Protecting our teeth is the gateway to good health. There has been a stark rise in the number of dental disease cases in the US, especially among the young. Issues such as gingivitis, gum disease, and tooth decay can lead to tooth loss. Bacteria and other dirt can get stuck to the plaque on the tooth surface and swallowed, leading to more serious conditions further down the line.

A dental hygienist’s job is to examine the patient for signs of dental diseases such as those mentioned above, and to work with the patient to come up with a plan for how to care for their teeth, gums and general oral hygiene.

Although a dental hygienist’s role is usually part-time, the entry requirements are strict, and the job is highly skilled. Hygienists are usually required to have an associate degree in dental hygiene, which can take up to three years to complete, and hygienists are required in all states to be licensed in some way.

If a hygienist wishes to advance their career, taking a  BS in Dental Hygiene online is a great option.

Dental Hygiene Job Prospects

The dental sector is rapidly growing in the United States. Not only are dental issues on the rise, but with our love of bright white teeth, cosmetic dentistry is also a booming industry. Hygienists are required in both general dental settings and cosmetic dentistry settings for their skills and knowledge when it comes to oral health.

As oral hygiene is becoming more and more important to the nation, and the wider medical field is increasingly linking dental hygiene to good overall health, the role of a hygienist is becoming even more sought after, commanding an average annual salary of over $76,000.

While the initial education requirements for a dental hygienist takes around four years to complete, climbing the career ladder can take a very long time without supplementary courses to support your experience.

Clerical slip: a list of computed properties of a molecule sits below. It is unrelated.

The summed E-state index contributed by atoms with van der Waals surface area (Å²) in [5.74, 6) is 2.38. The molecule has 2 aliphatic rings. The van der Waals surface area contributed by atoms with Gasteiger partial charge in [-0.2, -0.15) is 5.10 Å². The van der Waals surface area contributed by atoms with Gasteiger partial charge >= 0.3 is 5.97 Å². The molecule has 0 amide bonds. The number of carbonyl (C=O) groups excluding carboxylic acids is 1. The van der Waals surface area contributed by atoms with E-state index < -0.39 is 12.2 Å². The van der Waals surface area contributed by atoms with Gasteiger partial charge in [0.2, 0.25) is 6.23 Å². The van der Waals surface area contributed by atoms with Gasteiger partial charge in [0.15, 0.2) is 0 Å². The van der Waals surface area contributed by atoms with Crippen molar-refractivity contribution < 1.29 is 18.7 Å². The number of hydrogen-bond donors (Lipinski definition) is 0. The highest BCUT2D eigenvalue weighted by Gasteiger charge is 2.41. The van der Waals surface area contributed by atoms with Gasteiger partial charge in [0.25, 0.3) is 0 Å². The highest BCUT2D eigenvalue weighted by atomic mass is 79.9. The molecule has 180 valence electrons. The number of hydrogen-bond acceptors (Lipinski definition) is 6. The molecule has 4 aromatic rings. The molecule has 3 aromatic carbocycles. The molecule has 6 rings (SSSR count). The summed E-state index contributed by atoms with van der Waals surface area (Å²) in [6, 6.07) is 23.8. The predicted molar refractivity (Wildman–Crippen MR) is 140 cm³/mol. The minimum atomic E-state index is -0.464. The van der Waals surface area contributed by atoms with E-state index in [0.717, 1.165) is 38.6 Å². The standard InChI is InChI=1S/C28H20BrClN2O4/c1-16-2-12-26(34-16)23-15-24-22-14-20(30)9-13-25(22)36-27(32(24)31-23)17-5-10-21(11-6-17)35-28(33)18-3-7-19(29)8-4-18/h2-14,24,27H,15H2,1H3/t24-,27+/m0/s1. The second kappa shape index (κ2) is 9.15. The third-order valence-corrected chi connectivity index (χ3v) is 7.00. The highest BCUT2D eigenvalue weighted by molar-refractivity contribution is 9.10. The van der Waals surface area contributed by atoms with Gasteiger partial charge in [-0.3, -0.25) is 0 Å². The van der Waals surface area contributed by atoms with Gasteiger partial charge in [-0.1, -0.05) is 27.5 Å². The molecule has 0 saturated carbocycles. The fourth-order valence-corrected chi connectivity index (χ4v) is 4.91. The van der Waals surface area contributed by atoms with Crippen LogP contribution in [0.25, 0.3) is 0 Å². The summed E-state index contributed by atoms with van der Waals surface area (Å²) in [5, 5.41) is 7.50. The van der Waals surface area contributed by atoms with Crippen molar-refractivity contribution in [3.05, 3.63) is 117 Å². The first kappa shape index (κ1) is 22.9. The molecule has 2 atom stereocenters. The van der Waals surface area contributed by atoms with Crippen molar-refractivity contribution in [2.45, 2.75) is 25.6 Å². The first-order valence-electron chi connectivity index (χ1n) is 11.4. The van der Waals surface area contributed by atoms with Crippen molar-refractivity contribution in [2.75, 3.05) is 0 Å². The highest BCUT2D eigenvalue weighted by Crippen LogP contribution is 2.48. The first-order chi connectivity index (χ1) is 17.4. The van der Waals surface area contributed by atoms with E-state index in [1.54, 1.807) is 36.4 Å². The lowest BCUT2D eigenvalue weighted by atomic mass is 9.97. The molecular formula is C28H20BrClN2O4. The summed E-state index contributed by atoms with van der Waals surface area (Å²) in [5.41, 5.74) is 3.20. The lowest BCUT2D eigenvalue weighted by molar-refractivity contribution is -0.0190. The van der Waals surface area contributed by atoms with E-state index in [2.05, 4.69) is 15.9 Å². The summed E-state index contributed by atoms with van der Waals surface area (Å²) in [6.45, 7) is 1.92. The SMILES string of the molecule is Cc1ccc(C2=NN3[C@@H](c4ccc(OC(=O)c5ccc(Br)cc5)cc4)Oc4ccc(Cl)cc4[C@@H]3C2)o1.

If a dental hygienist is serious about advancing their career, there are several paths they may take, from working in private practice to public health, and even slightly different branches into administration, management, or education.

Private practice is where most dental hygienists will work, and this will probably form the basis for an interesting and varied career. In this way they can help patients look after their oral health as part of a One Health outlook that many practitioners are now taking.

Being a dental hygienist is not just about working with patients on how to better clean their teeth. The clinical role of a hygienist is becoming more complex. Hygienists are now expected to be involved in pain diagnosis, evaluation, and implementation of treatment plans, intervention cases, and working to control oral disease along with other healthcare professionals.

Some of the varied settings a hygienist may find themselves working include:

  • Private dental clinics – the bread and butter of many hygienist’s careers
  • Community healthcare settings
  • Hospitals – sometimes in dedicated restorative dental departments
  • Schools – working to educate children on good oral hygiene
  • Prisons
  • Nursing Homes